Many entrepreneurs begin by working at weekends, in the evenings, trading on line, selling goods at fairs and markets and using every minute of free time to pilot and perfect their plans. Don’t underestimate the effort and dedication involved in even a small-scale venture.
Often they grow from a particular interest, skill, hobby or just personal circumstances. Or they could be a response to a gap in the market, or designed to solve a frequently-encountered problem. Possibly they mesh with a current fad or fashion. Maybe they’ll even create a need where none previously existed.
Many businesses start in the spare room or on a kitchen table. Initial outlay can be small, it’s when you have to rent premises or find equipment that cash-flow problems might begin. At this point, in money terms, outgoings usually outweigh any incomings.
While all sorts of funding possibilities exist and are outlined in the Glossary and Resources sections, they usually don’t kick in till you’ve tested the market and produced a business plan as evidence. No one is going to give you a loan until this is in place. By this stage, if you’re employed, some of your salary might be channelled into supporting your venture. If you have no job you might need to find one to keep you going, or alternatively live off your wits, your savings or your friends and relatives.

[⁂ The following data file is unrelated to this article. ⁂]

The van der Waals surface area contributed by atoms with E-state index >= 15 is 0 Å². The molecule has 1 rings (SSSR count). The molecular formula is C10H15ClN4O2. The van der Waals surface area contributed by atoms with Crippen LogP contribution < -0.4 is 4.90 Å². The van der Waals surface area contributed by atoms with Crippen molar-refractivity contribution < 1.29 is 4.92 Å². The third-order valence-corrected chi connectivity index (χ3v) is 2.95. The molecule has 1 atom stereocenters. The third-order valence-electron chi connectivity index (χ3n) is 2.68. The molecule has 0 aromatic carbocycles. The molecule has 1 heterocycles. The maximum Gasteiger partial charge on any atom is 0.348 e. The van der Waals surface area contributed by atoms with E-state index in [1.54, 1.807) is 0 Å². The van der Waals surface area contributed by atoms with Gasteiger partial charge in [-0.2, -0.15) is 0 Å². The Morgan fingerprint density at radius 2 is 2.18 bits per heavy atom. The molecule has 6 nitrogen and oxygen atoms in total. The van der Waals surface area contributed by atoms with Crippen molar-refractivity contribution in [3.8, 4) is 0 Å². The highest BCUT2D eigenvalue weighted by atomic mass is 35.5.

Enterprise is growing in popularity and that trend is likely to continue. It’s estimated that today’s graduates will have at least three discrete careers after leaving university and that working for oneself is going to be part of the equation. The internet, which has swept away many traditional working practices, is a perfect base for enterprise.
Look at some of the sites listed in the Resource section for links to formal mentoring opportunities and actual internships – inevitably rebranded as ‘enternships’ – for budding entrepreneurs. Or use a little ingenuity and contact local start-ups or established entrepreneurs. Many will be prepared to give you their time, share their know-how and maybe even lend a helping hand in the form of a placement.